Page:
Zito and Trov on The Black Cherry Bombshells going analog

by  in Comic News Comment
Zito and Trov on The Black Cherry Bombshells going analog

Back in March, Zuda’s monthly competition winner was a post-apocalyptic tale of biker chicks in Las Vegas fighting a cross-dressing Elvis. Scorched earth, water tower burned up to the ground, zombies runnin’ all around … it was pure chaos and pure magic (heh). The first season of The Black Cherry Bombshells wrapped up last month, and I caught up with the writers, Johnny Zito and Tony Trov, to find out if we’d seen the last of the Bombshells. (Short answer: We haven’t).

Thanks to Johnny and Tony for taking the time to answer my questions. The artwork up top is by Sheldon Vella, creator of the Zuda strip SuperTron. Other art from the strip is by artist Sacha Borisich and colorist John Dallaire.

JK: Let’s start with the news — I understand that your The Black Cherry Bombshells webcomic is headed from the computer screen to the printed page, correct?

Johnny Zito: Heck yes. The Black Cherry Bombshells are going to print, along with a few other Zuda titles over the next two or three years.

Tony Trov: Bayou and High Moon are up first.  The Black Cherry Bombshells should follow in 2010ish, depending on scheduling.

Johnny: There are a few other titles set to go analog, but those creators can spill their good news themselves.

JK: I also hear that even though the first season of Bombshells wrapped up recently, we’ll be seeing more of them on the Zuda site in the future.

Tony: Our first season of 60 strips just ended on New Year’s Eve.

Johnny: It’s very satisfying to read all 60 pages together.

Tony: We did get the go ahead for a second season.  We’re putting that together now.

Johnny: Our artist Sacha Borisich and colorist John Dallaire are both coming back to work on it, too.  So, it should retain the same “Powerpuff Girls on acid” look.

Tony: Speaking of acid; we’re doing flashbacks this season.  There’s a lot of history between when we met The Black Cherry Bombshells and when the Zombie Apocalypse first occurred.  Season II is going to explore some of that.

Johnny: Plus! – Rocket sauce, Grindhouse style, Season II poster by SuperTRON creator and Australian Comic Book Ambassador Sheldon Vella.

Tony: Dirt bikes!  Vrooommmm!

JK: So backing up a little bit, where did the original idea come from?

Johnny:  Speaking of acid … the original idea came from a talking velvet painting.

Tony: Exactly. The Black Cherry Bombshells is about ultra-violent girl gangs fighting for survival in a world where every man on Earth has been mutated into a flesh eating zombie. The whole thing takes place in a post apocalyptic Las Vegas ruled by a kung-fu crime lord.  She’s a cross-dressing Elvis impersonator, the woman they call The King.

Johnny: We were looking to write women who weren’t just the “girlfriend” or the “wife.” We want to write women like action heroes.

Tony: The obvious solution was a zombie virus carried on the Y chromosome.

Johnny: Mix in some of our bigger influences — Philly Roller Girls, the music of The Go! Team and Asia Argento … and that’s how you make BCB stew.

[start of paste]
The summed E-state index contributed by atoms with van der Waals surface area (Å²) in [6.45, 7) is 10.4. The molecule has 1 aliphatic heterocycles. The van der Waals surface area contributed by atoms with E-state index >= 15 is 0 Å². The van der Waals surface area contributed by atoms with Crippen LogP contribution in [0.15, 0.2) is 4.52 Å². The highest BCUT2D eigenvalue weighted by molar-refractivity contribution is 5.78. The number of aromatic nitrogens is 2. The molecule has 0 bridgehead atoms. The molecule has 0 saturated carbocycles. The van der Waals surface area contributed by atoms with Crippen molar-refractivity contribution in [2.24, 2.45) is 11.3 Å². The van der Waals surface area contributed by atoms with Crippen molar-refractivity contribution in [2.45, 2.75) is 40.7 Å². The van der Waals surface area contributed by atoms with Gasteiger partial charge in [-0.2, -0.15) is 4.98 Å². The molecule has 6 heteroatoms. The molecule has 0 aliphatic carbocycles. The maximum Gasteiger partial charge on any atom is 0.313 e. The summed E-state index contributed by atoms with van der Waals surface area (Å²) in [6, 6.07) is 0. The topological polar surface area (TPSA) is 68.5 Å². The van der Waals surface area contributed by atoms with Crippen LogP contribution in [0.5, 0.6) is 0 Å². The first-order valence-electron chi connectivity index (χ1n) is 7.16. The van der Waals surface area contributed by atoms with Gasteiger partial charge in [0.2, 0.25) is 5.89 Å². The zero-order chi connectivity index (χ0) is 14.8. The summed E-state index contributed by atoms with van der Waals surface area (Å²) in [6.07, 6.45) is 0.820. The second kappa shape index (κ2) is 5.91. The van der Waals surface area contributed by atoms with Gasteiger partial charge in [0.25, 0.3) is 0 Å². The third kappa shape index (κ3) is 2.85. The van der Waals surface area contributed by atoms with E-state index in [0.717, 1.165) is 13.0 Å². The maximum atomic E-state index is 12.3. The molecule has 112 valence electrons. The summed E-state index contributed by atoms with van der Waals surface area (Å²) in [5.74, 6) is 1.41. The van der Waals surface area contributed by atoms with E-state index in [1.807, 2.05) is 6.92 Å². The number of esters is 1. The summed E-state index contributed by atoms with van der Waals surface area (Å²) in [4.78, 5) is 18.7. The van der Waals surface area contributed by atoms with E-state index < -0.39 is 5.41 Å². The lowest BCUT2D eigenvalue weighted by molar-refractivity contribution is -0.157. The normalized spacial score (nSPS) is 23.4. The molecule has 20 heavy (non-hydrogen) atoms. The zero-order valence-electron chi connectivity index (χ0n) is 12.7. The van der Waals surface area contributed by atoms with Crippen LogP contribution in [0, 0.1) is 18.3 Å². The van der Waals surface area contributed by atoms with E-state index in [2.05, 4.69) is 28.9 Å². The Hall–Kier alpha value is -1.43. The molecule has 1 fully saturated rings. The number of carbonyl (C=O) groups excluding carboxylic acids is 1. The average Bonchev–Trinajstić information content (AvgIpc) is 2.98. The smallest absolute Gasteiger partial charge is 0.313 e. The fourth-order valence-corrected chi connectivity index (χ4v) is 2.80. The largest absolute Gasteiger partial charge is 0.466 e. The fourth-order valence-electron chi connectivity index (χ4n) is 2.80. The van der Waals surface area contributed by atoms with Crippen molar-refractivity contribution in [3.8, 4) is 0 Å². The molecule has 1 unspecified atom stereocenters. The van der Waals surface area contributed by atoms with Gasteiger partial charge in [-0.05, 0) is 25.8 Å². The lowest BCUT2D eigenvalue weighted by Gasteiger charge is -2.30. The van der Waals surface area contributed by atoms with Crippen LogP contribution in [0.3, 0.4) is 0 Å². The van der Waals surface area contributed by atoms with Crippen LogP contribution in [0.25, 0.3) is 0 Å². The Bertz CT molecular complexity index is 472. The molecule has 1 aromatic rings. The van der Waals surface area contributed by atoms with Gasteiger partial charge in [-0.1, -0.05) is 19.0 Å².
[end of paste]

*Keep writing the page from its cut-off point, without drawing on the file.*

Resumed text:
JK: Why did you guys and your fellow creators decide to submit it to Zuda?

Johnny: I can’t speak for everyone, but I was very attracted to the idea that DC Comics was opening a web imprint.  I liked that it was open submission and creator-owned.  They came to play on the internet, and they’re playing by the internet’s rules.

Tony: And all those webcomic fan girls. w00t!

Johnny: It’s going to be really interesting when we’re talking about the first DC print character to go digital.   Like Blue Beetle might not be cost effective as a monthly.  Maybe webcomics and collected editions are the way it’s all going.

Tony: Besides, the internet is the only place it’s worth being famous. I just bought a Dark Horse/MySpace Comics trade the other day at our new local shop RKO South.  All those comics were free online, and I liked so many of them so much that I had to own them.
JK: How does the collaboration between you and Tony work?  Do you split the writing, or is it more organic than that?

Tony: I do all of my writing with a space pen. It writes in zero gravity, upside down, underwater, over wet and greasy paper, at any angle, in extreme temperature ranges and space.

Johnny: I use a pencil.  It also writes in space.

Tony: We spend a lot of time yelling and not really listening to each other.

Johnny: I always reject the first few ideas Tony throws at me to keep him on his toes.

Tony: They aren’t so much story ideas as they are insults to Zito’s ancestry.

Johnny: Whatever we don’t both hate is vomited on to the page and shaped into a script.

Tony: We keep a lot of notes; Moleskine’s piled to the heavens.

Johnny: All the good ideas are mine.

Tony: All the sexy ideas are mine.
JK: Just to remind folks, how does the Zuda deal work, once you win one of the competitions?

Tony: We won in March 2008, and they signed us for 60 screens with an option for renewal.

Johnny: The option being theirs.
JK: Do you have any advice for creators looking to enter the competition at Zuda? 

Johnny: Do not underestimate the power of social networking.  Get a MySpace, Twitter and Facebook account.

Tony: Promote. Promote. Promote.